in debate to take her husband with him (she argued that being the wife of Mandana, she has an obligation to defend him). Shankara, without anticipating the risk, agreed to her challenge. As Shankara successfully responded to her questions, her desire to defeat him and stop her husband from following him grew more intensely in her. This motivated her to question Shankara on the intimate moments between a man and his wife. Shankara at 17 now, and a sanyasi from the age of eight (8), was almost overwhelmed at the turn of events and sat silently for a while. He paced the room, without a clear direction for his next move. He was convinced that it was imperative for him to take Mandana Mishra with him. The success of Kumarilla over the Buddhists had created tremendous faith in people on the Karma Kaanda of the Vedas and a parallel faith in the Gnana Kaanda was absolutely necessary to arrest Karma Kaanda from degenerating to mere rituals. Mandana Mishra, the unparalleled king of Karma Kaanda, accepting Gnaana Kaanda and taking sanyasa would have a tremendous positive impact on such a goal. With this firm determination, Shankara returned to the assembly; he requested and received a month’s time from Ubhaya Bharathi to answer her question and left the place.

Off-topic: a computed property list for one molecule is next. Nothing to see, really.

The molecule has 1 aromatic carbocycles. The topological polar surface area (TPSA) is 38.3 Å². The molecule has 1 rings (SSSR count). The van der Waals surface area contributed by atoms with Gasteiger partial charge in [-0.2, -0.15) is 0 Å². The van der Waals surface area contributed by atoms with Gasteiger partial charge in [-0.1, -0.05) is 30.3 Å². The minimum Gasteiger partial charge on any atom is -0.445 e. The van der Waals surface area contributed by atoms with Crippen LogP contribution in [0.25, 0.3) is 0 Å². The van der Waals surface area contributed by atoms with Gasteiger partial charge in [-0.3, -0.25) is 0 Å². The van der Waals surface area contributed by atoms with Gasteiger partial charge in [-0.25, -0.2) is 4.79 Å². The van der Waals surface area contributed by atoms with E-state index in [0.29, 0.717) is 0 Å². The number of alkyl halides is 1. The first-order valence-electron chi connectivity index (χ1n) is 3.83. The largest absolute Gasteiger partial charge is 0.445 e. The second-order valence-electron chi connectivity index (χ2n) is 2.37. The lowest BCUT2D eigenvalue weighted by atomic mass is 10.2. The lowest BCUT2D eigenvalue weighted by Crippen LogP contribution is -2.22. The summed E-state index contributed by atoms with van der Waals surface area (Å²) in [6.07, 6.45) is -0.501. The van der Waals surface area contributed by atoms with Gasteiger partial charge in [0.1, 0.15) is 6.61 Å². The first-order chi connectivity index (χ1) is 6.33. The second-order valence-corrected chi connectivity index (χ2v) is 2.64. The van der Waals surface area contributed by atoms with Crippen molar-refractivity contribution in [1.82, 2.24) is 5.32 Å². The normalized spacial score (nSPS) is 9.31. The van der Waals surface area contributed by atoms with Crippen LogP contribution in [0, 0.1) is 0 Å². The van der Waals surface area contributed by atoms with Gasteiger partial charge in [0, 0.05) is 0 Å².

Shankara was in deep thought and absolute silence as he and his disciples walked through the forests and reached the town of Amrithapura. The town was mourning the death of its king Amaruka. The disciples noticed a sudden change in the expression on the face of Shankara. Shankara took them to a solitary place and resolutely said; “he will enter the dead body of king Amaruka through the power of Yoga (Parakaya Pravesha), learn the answers to the questions of Ubhaya Bharati and return and instructed them protect his body very carefully in a cave until he returns.” The disciples were speechless for a while. They questioned him on the need for such a radical action as well as its impact on his sanyasa dharma. Shankara responded that finding the answers would pave the way for Mandana Mishra becoming a sanyasi, which is necessary for the spiritual growth and welfare of people for centuries to come. The society would run the risk of losing faith in the Vedas and non-Vedic religions will overtake the Vedic dharma, he argued. “Mandana Mishra, the champion of Karma Kaanda, accepting and following the Gnana Kaanda will influence the society in the right path. This is the greatest value of taking Mandana Mishra as a sanyasi with us. The sin of Parakaaya Pravesha will dwarf in comparison with the benefit to society.” Shankara rejected the disciples’ suggestion of gaining the knowledge by reading books for two reasons – 1) it is not a direct knowledge and 2) reading such material in the body of a sanyasi is also equally objectionable to sanyasa dharma. He was convinced of the need to answer Bharathi Devi and take Mandana Mishra with him as a sanyasi in the interest of preserving the Vedic Dharma for centuries to come. He asked his disciples to protect his body in the cave. He left his body and entered the body of the king. As Shankara was learning all he need to learn to answer Ubhaya Bharati Devi, the palace officials suspected a yogi in the body of the king. To save their king this time, they ordered all dead bodies to be cremated. Shankara returned in time and entered his body again. As he went to meet Ubhaya Bharati Devi, she did not press him for an answer and Shankara was spared of discussing this subject as a sanyasi. She did not object to taking Mandana Mishra with him. Mandana joined Shankara as a disciple in the name of Sureshwaracharya, and became the head of Shringeri Mutt.